2. Break the seals.
Though they are cuendillar, they can be broken with a bare hand, so the physical destruction of them isn't impossible. It's the concept of destroying the seals that is ludicrous! Therefore, I think many would believe it impossible, just because it's a bad idea—and that's why Egwene plans on stopping him. However, Min says, "You have to destroy the seals to the Dark One's prison," and Rand replies with, "Yes, that sounds right. I doubt that many will wish to hear it. If those seals are broken, there is no way to tell what will happen. If I fail to contain him..." (The Gathering Storm, Chapter 15, "A Place to Begin").
3. Making the Aiel give up their spears.
We've seen through Aviendha's second trip through the glass column ter'angreal that Rand intends to leave the Aiel out of the Dragon's Peace agreement (Towers of Midnight, Chapter 49, "Court of the Sun"). Perhaps to avoid this dismal future, Aviendha will make Rand include the Aiel, having them give up their spears. That would be considered impossible by everyone, even the Aiel. If so, the Shaido heading back to the Three-Fold Land could be the "remnant of a remnant" (The Shadow Rising, Chapter 34, "He Who Comes With the Dawn")—meaning they will still act as warrior Aiel.
4. Surviving after the Last Battle.
Everyone believes Rand will die in the Last Battle—"twice to live, twice to die" (The Great Hunt, Chapter 26, "Discord")—so him surviving is pretty much impossible. Yet, many of us still think he will live, though the method in which he comes back is heavily debated.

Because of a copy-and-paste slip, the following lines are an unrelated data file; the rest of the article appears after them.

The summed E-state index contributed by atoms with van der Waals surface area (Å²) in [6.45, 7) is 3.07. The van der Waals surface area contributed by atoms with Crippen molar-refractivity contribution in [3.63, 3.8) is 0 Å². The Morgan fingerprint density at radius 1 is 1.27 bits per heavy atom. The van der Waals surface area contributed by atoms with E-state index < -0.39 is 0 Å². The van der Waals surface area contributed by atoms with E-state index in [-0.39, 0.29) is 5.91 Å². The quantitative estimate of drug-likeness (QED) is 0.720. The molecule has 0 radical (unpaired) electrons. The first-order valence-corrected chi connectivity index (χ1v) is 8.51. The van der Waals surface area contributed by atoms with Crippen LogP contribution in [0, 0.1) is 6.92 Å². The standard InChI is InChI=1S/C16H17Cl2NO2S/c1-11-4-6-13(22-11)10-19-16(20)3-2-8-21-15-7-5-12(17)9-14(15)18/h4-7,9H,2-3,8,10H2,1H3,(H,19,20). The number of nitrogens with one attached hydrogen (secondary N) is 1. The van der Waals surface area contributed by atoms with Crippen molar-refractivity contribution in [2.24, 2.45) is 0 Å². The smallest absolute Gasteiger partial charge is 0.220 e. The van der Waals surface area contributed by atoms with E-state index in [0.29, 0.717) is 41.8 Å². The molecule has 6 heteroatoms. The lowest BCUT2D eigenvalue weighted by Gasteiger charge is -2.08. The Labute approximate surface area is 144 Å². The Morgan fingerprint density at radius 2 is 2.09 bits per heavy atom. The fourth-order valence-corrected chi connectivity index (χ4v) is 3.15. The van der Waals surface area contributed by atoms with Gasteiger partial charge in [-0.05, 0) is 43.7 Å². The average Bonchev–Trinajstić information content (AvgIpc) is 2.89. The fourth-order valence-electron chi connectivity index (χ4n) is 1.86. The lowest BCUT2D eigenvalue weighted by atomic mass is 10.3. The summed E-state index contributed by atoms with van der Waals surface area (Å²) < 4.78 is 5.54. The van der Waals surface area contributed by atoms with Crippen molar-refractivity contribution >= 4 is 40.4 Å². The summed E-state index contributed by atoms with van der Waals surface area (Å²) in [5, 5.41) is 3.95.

5. Actually destroying the Dark One.
Rand seems to have the intent to kill the Dark One, not just reseal him in the Bore. When he speaks to Moridin in Tel'aran'rhiod Rand says, "I mean to kill him. Slay the Dark One. Let the Wheel turn without his constant taint." (The Gathering Storm, Chapter 15, "A Place to Begin"). Moridin replies with, "I doubt you can understand the magnitude of the stupidity in your statement," implying that it may be impossible for Rand to kill the Dark One.
I think most of the ideas on this list are likely, no matter that they are deemed impossible. And I think Nicola should be given a bit of credit for her Foretelling abilities. Even if only the imprisoned Amyrlin is correct, that's still a better record than Elaida, who always seems to misinterpret her Foretellings.
That's all for this edition. Please join us next week for a discussion—suggested by Metal Head—on what Moridin's true intentions are, and why there's a constant flip-flop in the orders to kill Rand. Thanks for reading!